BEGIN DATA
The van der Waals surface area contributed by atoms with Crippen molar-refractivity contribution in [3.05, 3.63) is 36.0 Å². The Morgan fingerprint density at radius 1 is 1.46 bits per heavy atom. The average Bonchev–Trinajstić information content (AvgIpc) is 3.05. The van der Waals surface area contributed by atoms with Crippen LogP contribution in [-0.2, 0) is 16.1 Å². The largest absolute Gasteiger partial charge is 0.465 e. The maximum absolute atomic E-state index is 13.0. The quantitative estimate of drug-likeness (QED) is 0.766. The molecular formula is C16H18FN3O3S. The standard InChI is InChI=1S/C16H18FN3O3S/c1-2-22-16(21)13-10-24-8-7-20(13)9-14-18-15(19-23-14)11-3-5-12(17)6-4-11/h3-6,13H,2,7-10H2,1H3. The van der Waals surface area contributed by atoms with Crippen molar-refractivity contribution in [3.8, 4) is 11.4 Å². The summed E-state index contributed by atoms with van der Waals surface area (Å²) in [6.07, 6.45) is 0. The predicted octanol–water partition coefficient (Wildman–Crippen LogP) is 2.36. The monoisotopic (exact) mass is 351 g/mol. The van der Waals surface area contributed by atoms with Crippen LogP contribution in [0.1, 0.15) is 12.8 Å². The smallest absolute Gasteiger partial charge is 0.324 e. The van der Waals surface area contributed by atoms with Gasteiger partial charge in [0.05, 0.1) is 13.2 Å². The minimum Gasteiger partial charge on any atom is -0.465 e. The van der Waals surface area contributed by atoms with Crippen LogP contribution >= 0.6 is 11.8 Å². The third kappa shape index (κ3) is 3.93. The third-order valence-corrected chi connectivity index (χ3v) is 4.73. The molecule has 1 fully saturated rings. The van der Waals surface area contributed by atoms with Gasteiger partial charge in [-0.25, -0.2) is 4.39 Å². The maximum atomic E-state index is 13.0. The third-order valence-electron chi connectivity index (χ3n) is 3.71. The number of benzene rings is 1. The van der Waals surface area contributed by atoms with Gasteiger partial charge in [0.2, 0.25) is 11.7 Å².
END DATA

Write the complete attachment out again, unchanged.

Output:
The van der Waals surface area contributed by atoms with Crippen molar-refractivity contribution in [3.05, 3.63) is 36.0 Å². The Morgan fingerprint density at radius 1 is 1.46 bits per heavy atom. The average Bonchev–Trinajstić information content (AvgIpc) is 3.05. The van der Waals surface area contributed by atoms with Crippen LogP contribution in [-0.2, 0) is 16.1 Å². The largest absolute Gasteiger partial charge is 0.465 e. The maximum absolute atomic E-state index is 13.0. The quantitative estimate of drug-likeness (QED) is 0.766. The molecular formula is C16H18FN3O3S. The standard InChI is InChI=1S/C16H18FN3O3S/c1-2-22-16(21)13-10-24-8-7-20(13)9-14-18-15(19-23-14)11-3-5-12(17)6-4-11/h3-6,13H,2,7-10H2,1H3. The van der Waals surface area contributed by atoms with Crippen molar-refractivity contribution in [3.8, 4) is 11.4 Å². The summed E-state index contributed by atoms with van der Waals surface area (Å²) in [6.07, 6.45) is 0. The predicted octanol–water partition coefficient (Wildman–Crippen LogP) is 2.36. The monoisotopic (exact) mass is 351 g/mol. The van der Waals surface area contributed by atoms with Crippen LogP contribution in [0.1, 0.15) is 12.8 Å². The smallest absolute Gasteiger partial charge is 0.324 e. The van der Waals surface area contributed by atoms with Gasteiger partial charge in [0.05, 0.1) is 13.2 Å². The minimum Gasteiger partial charge on any atom is -0.465 e. The van der Waals surface area contributed by atoms with Crippen LogP contribution >= 0.6 is 11.8 Å². The third kappa shape index (κ3) is 3.93. The third-order valence-corrected chi connectivity index (χ3v) is 4.73. The molecule has 1 fully saturated rings. The van der Waals surface area contributed by atoms with Gasteiger partial charge in [-0.25, -0.2) is 4.39 Å². The maximum atomic E-state index is 13.0. The third-order valence-electron chi connectivity index (χ3n) is 3.71. The number of benzene rings is 1. The van der Waals surface area contributed by atoms with Gasteiger partial charge in [0.2, 0.25) is 11.7 Å².